Google's new privacy policy launched on Thursday, and lawmakers and consumers alike are concerned with its effect on privacy.

Google’s new privacy policy, which essentially allows the company to use data culled across all of its services to inform content provided to individuals on the others, launched on Thursday to great concern around the world. Brafton reported last week that the National Association of Attorneys General sent a letter to the company in hopes of sparking a discussion of its issues with Google – and marketers might want to watch for changes in Google-derived search traffic as many users have threatened to close their accounts.

On its official blog, Google released an explanation of the policy on Thursday. As it has since first announcing the update, Google said that it hasn’t really changed much. More than anything, the new policy simply clarifies its methods so users understand the implications of using any of Google’s services – Gmail, Search, YouTube and the others.

“The new policy doesn”t change any existing privacy settings or how any personal information is shared outside of Google,” Alma Whitten, director of privacy for Google’s product and engineering team, said in the blog post. “We aren”t collecting any new or additional information about users. We won”t be selling your personal data. And we will continue to employ industry-leading security to keep your information safe.”

Despite Google’s insistence, consumers are still frustrated with the company’s tracking of their movement throughout the web.

Moreover, the European Union may very well be getting involved soon, as Viviane Redding, the EU’s justice commissioner, said on Thursday that the policy violates EU law. According to Redding, transparency requirements mandated by the group of nations have not been met by the company. Google has said throughout the process, that the policy is its move of transparency, as it combines the 60 sets of guidelines it formally held into one coherent rule.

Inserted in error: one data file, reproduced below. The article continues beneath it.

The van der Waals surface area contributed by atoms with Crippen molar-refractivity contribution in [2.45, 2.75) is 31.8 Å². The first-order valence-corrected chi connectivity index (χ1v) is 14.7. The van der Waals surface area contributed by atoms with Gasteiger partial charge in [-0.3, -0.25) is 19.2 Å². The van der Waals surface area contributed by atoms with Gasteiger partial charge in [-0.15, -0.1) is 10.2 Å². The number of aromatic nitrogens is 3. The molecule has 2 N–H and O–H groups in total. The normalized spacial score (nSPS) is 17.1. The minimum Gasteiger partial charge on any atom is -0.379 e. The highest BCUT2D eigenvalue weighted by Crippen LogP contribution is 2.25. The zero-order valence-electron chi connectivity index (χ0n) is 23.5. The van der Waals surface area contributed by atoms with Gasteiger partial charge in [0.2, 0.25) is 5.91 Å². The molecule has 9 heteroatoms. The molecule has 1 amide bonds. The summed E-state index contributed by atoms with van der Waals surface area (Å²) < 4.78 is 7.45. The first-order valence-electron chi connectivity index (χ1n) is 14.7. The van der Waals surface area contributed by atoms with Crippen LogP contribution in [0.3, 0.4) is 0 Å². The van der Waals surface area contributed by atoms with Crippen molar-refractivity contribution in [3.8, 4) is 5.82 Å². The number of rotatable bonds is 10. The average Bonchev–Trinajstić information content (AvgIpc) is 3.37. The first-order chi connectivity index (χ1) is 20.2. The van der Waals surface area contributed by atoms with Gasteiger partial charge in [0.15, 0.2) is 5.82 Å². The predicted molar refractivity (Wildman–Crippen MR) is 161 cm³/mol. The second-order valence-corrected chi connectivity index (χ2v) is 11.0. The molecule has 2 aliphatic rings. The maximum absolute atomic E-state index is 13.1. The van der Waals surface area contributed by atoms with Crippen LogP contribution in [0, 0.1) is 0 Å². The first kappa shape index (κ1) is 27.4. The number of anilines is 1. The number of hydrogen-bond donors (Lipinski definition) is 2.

Still, consumers, regulators and lawmakers are all still asking questions. Nearly two-thirds of U.S. Google account holders have said they would close their accounts in the face of the changes.

But if changes are accepted by users, Google claims the policy will increase relevancy and it could help marketers reach their optimal audiences. Brafton reported when Google first launched the policy that marketers will be able to target their campaigns more effectively. Content marketing campaigns will get a jolt, with users’ actions on YouTube, for example, affecting the results they see in terms of search results, ads served by Google and content recommended to them on the company’s other services.

Joe Meloni is Brafton's former Executive News and Content Writer. He studied journalism at the University of Massachusetts, Amherst, and has written for a number of print and web-based publications.